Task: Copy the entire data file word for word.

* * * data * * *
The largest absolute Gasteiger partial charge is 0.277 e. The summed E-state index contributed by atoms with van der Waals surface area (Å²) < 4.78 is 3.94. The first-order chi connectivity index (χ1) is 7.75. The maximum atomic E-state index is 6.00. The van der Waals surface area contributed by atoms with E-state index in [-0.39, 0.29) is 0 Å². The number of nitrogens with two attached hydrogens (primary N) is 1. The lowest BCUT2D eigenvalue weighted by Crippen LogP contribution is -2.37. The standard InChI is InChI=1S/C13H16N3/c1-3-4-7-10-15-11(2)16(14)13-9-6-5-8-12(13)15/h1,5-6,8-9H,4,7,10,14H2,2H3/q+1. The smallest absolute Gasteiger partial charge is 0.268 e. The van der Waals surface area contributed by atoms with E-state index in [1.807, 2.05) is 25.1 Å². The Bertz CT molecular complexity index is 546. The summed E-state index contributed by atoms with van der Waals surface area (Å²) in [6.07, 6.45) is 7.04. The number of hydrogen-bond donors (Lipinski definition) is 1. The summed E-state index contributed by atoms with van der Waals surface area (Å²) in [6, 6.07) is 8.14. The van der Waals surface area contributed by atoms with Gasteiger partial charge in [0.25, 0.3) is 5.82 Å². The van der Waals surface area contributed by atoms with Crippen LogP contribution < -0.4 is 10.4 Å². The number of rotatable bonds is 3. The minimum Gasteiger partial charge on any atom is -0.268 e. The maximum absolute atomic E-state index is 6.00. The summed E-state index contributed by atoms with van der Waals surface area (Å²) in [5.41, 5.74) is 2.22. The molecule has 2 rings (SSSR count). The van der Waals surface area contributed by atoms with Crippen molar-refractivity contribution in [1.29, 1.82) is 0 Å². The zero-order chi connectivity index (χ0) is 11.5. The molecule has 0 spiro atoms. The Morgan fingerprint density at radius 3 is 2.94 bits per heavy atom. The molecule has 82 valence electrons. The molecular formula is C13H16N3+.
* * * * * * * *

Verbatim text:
The largest absolute Gasteiger partial charge is 0.277 e. The summed E-state index contributed by atoms with van der Waals surface area (Å²) < 4.78 is 3.94. The first-order chi connectivity index (χ1) is 7.75. The maximum atomic E-state index is 6.00. The van der Waals surface area contributed by atoms with E-state index in [-0.39, 0.29) is 0 Å². The number of nitrogens with two attached hydrogens (primary N) is 1. The lowest BCUT2D eigenvalue weighted by Crippen LogP contribution is -2.37. The standard InChI is InChI=1S/C13H16N3/c1-3-4-7-10-15-11(2)16(14)13-9-6-5-8-12(13)15/h1,5-6,8-9H,4,7,10,14H2,2H3/q+1. The smallest absolute Gasteiger partial charge is 0.268 e. The van der Waals surface area contributed by atoms with E-state index in [1.807, 2.05) is 25.1 Å². The Bertz CT molecular complexity index is 546. The summed E-state index contributed by atoms with van der Waals surface area (Å²) in [6.07, 6.45) is 7.04. The number of hydrogen-bond donors (Lipinski definition) is 1. The summed E-state index contributed by atoms with van der Waals surface area (Å²) in [6, 6.07) is 8.14. The van der Waals surface area contributed by atoms with Gasteiger partial charge in [0.25, 0.3) is 5.82 Å². The van der Waals surface area contributed by atoms with Crippen LogP contribution < -0.4 is 10.4 Å². The number of rotatable bonds is 3. The minimum Gasteiger partial charge on any atom is -0.268 e. The maximum absolute atomic E-state index is 6.00. The summed E-state index contributed by atoms with van der Waals surface area (Å²) in [5.41, 5.74) is 2.22. The molecule has 2 rings (SSSR count). The van der Waals surface area contributed by atoms with Crippen molar-refractivity contribution in [1.29, 1.82) is 0 Å². The zero-order chi connectivity index (χ0) is 11.5. The molecule has 0 spiro atoms. The Morgan fingerprint density at radius 3 is 2.94 bits per heavy atom. The molecule has 82 valence electrons. The molecular formula is C13H16N3+.